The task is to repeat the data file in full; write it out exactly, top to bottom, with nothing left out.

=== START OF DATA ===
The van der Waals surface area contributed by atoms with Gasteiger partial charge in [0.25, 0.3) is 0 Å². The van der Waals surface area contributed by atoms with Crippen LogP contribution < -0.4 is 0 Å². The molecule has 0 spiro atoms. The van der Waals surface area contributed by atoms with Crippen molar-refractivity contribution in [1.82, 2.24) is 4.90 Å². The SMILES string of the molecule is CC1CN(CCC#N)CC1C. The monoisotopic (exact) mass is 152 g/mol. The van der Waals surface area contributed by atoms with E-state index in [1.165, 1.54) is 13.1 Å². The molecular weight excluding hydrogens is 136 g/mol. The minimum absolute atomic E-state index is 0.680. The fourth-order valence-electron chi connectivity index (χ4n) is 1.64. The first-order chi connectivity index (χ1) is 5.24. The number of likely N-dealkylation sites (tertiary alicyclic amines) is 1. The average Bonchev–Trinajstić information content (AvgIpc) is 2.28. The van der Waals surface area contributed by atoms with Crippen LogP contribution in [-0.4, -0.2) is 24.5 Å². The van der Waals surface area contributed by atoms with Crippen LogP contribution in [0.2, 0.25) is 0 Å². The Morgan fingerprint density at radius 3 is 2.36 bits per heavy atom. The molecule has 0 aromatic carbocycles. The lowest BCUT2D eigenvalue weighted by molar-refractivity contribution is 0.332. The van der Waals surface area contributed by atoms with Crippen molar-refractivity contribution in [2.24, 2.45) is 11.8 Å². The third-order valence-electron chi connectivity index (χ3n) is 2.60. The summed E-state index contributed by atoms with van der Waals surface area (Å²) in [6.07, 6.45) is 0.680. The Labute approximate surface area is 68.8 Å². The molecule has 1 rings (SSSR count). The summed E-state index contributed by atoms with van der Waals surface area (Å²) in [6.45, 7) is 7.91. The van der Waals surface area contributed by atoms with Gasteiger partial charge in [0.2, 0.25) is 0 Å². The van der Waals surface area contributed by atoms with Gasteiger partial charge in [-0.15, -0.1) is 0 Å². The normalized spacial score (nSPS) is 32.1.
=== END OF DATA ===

The van der Waals surface area contributed by atoms with Gasteiger partial charge in [0.25, 0.3) is 0 Å². The van der Waals surface area contributed by atoms with Crippen LogP contribution < -0.4 is 0 Å². The molecule has 0 spiro atoms. The van der Waals surface area contributed by atoms with Crippen molar-refractivity contribution in [1.82, 2.24) is 4.90 Å². The SMILES string of the molecule is CC1CN(CCC#N)CC1C. The monoisotopic (exact) mass is 152 g/mol. The van der Waals surface area contributed by atoms with E-state index in [1.165, 1.54) is 13.1 Å². The molecular weight excluding hydrogens is 136 g/mol. The minimum absolute atomic E-state index is 0.680. The fourth-order valence-electron chi connectivity index (χ4n) is 1.64. The first-order chi connectivity index (χ1) is 5.24. The number of likely N-dealkylation sites (tertiary alicyclic amines) is 1. The average Bonchev–Trinajstić information content (AvgIpc) is 2.28. The van der Waals surface area contributed by atoms with Crippen LogP contribution in [-0.4, -0.2) is 24.5 Å². The van der Waals surface area contributed by atoms with Crippen LogP contribution in [0.2, 0.25) is 0 Å². The Morgan fingerprint density at radius 3 is 2.36 bits per heavy atom. The molecule has 0 aromatic carbocycles. The lowest BCUT2D eigenvalue weighted by molar-refractivity contribution is 0.332. The van der Waals surface area contributed by atoms with Crippen molar-refractivity contribution in [2.24, 2.45) is 11.8 Å². The third-order valence-electron chi connectivity index (χ3n) is 2.60. The summed E-state index contributed by atoms with van der Waals surface area (Å²) in [6.07, 6.45) is 0.680. The Labute approximate surface area is 68.8 Å². The molecule has 1 rings (SSSR count). The summed E-state index contributed by atoms with van der Waals surface area (Å²) in [6.45, 7) is 7.91. The van der Waals surface area contributed by atoms with Gasteiger partial charge in [0.2, 0.25) is 0 Å². The van der Waals surface area contributed by atoms with Gasteiger partial charge in [-0.15, -0.1) is 0 Å². The normalized spacial score (nSPS) is 32.1.